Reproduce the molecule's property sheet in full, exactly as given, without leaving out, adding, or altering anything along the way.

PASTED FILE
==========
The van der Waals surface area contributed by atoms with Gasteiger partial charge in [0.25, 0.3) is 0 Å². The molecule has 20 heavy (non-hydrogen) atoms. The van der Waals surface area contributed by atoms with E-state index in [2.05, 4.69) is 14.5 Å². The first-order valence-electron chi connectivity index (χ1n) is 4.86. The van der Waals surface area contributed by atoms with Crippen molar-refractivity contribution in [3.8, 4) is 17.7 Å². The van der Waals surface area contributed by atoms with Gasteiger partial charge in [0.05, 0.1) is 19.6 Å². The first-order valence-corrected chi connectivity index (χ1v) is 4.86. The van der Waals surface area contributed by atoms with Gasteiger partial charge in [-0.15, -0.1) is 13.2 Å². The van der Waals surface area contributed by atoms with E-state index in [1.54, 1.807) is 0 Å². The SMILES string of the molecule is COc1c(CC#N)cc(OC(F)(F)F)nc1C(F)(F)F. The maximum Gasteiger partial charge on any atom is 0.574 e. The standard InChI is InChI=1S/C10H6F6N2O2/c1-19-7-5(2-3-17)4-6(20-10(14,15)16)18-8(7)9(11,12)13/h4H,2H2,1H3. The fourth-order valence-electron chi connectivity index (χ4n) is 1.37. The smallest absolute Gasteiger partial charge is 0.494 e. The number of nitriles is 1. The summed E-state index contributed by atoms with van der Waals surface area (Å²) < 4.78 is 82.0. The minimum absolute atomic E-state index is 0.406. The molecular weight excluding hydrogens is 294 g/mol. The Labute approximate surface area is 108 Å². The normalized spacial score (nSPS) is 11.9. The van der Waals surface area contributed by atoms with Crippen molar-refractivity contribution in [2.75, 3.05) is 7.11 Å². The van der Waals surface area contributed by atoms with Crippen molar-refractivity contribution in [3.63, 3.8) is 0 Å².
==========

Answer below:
The van der Waals surface area contributed by atoms with Gasteiger partial charge in [0.25, 0.3) is 0 Å². The molecule has 20 heavy (non-hydrogen) atoms. The van der Waals surface area contributed by atoms with E-state index in [2.05, 4.69) is 14.5 Å². The first-order valence-electron chi connectivity index (χ1n) is 4.86. The van der Waals surface area contributed by atoms with Crippen molar-refractivity contribution in [3.8, 4) is 17.7 Å². The van der Waals surface area contributed by atoms with Gasteiger partial charge in [0.05, 0.1) is 19.6 Å². The first-order valence-corrected chi connectivity index (χ1v) is 4.86. The van der Waals surface area contributed by atoms with Gasteiger partial charge in [-0.15, -0.1) is 13.2 Å². The van der Waals surface area contributed by atoms with E-state index in [1.54, 1.807) is 0 Å². The SMILES string of the molecule is COc1c(CC#N)cc(OC(F)(F)F)nc1C(F)(F)F. The maximum Gasteiger partial charge on any atom is 0.574 e. The standard InChI is InChI=1S/C10H6F6N2O2/c1-19-7-5(2-3-17)4-6(20-10(14,15)16)18-8(7)9(11,12)13/h4H,2H2,1H3. The fourth-order valence-electron chi connectivity index (χ4n) is 1.37. The smallest absolute Gasteiger partial charge is 0.494 e. The number of nitriles is 1. The summed E-state index contributed by atoms with van der Waals surface area (Å²) < 4.78 is 82.0. The minimum absolute atomic E-state index is 0.406. The molecular weight excluding hydrogens is 294 g/mol. The Labute approximate surface area is 108 Å². The normalized spacial score (nSPS) is 11.9. The van der Waals surface area contributed by atoms with Crippen molar-refractivity contribution in [2.75, 3.05) is 7.11 Å². The van der Waals surface area contributed by atoms with Crippen molar-refractivity contribution in [3.63, 3.8) is 0 Å².